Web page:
Predictors exist: CDT going bonkers... forever

by Stuart Armstrong 1 min read14th Jan 20203 comments

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I've been wanting to get a better example of CDT (causal decision theory) misbehaving, where the behaviour is more clearly suboptimal than it is in the Newcomb problem (which many people don't seem to accept as CDT being suboptimal), and simpler to grasp than Death in Damascus.

The "predictors exist" problem

So consider this simple example: the player is playing against Omega, who will predict their actions[1]. The player can take three actions: "zero", "one", or "leave".

If ever they do "leave", then the experiment is over and they leave. If they choose "zero" or "one", then Omega will predict their action, and compare this to their actual action. If the two match, then the player loses utility and the game repeats; if the action and the prediction differs, then the player gains utility and the experiment ends.

Assume that actually Omega is a perfect or quasi-perfect predictor, with a good model of the player. An FDT or EDT agent would soon realise that they couldn't trick Omega, after a few tries, and would quickly end the game.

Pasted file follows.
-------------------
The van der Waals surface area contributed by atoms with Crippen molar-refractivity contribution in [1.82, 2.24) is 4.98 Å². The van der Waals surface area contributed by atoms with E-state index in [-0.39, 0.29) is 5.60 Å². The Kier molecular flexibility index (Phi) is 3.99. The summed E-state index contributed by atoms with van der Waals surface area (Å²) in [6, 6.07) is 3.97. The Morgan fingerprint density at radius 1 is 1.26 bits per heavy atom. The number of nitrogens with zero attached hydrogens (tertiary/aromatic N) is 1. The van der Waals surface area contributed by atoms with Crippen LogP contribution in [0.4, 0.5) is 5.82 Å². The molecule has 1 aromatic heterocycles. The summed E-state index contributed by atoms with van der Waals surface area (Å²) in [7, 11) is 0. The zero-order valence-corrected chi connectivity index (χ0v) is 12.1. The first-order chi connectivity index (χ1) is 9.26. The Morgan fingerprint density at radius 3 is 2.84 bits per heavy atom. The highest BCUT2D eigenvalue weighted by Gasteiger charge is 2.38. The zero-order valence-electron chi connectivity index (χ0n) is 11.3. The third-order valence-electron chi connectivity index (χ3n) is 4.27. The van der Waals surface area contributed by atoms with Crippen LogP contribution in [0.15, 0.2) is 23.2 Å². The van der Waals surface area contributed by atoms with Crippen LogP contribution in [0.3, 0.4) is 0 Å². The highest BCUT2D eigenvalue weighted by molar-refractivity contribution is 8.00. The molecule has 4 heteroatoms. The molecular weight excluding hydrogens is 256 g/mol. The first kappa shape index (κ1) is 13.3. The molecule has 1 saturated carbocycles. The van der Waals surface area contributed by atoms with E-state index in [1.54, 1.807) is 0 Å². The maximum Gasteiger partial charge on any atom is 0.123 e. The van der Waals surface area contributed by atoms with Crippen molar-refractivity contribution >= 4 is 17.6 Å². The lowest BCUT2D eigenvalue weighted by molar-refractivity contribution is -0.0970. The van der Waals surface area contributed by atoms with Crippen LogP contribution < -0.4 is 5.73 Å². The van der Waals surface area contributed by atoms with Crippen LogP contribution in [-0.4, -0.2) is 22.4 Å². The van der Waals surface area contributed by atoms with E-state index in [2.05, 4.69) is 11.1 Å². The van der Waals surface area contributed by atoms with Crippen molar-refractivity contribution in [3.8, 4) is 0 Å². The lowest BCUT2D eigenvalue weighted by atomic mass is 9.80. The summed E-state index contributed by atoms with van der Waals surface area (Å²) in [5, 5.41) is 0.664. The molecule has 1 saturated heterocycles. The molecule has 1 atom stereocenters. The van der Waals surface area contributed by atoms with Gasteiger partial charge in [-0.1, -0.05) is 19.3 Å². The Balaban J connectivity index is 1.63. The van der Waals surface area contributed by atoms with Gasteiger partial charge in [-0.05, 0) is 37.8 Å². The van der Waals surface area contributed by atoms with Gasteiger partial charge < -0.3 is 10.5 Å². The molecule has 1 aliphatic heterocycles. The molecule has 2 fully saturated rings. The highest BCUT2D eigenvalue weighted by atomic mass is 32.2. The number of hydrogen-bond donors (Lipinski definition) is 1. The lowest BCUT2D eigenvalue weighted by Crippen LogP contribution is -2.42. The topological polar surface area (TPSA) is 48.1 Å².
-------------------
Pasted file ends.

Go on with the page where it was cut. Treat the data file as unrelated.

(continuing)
But the CDT player would be incapable of reaching this reasoning. Whatever distribution they compute over Omega's prediction, they will always estimate that they (the CDT player) have at least a chance of choosing the other option[2], for an expected utility gain of at least .

Basically, the CDT agent can never learn that Omega is a good predictor of themselves[3]. And so they will continue playing, and continue losing... for ever.


  1. Omega will make this prediction not necessarily before the player takes their action, not even necessarily without seeing this action, but still makes the prediction independently of this knowledge. And that's enough for CDT. ↩︎

  2. For example, suppose the CDT agent estimates the prediction will be "zero" with probability , and "one" with probability 1-p. Then if , they can say "one", and have a probability of winning, in their own view. If , they can say "zero", and have a subjective probability of winning. ↩︎

  3. The CDT agent has no problem believing that Omega is a perfect predictor of other agents, however. ↩︎

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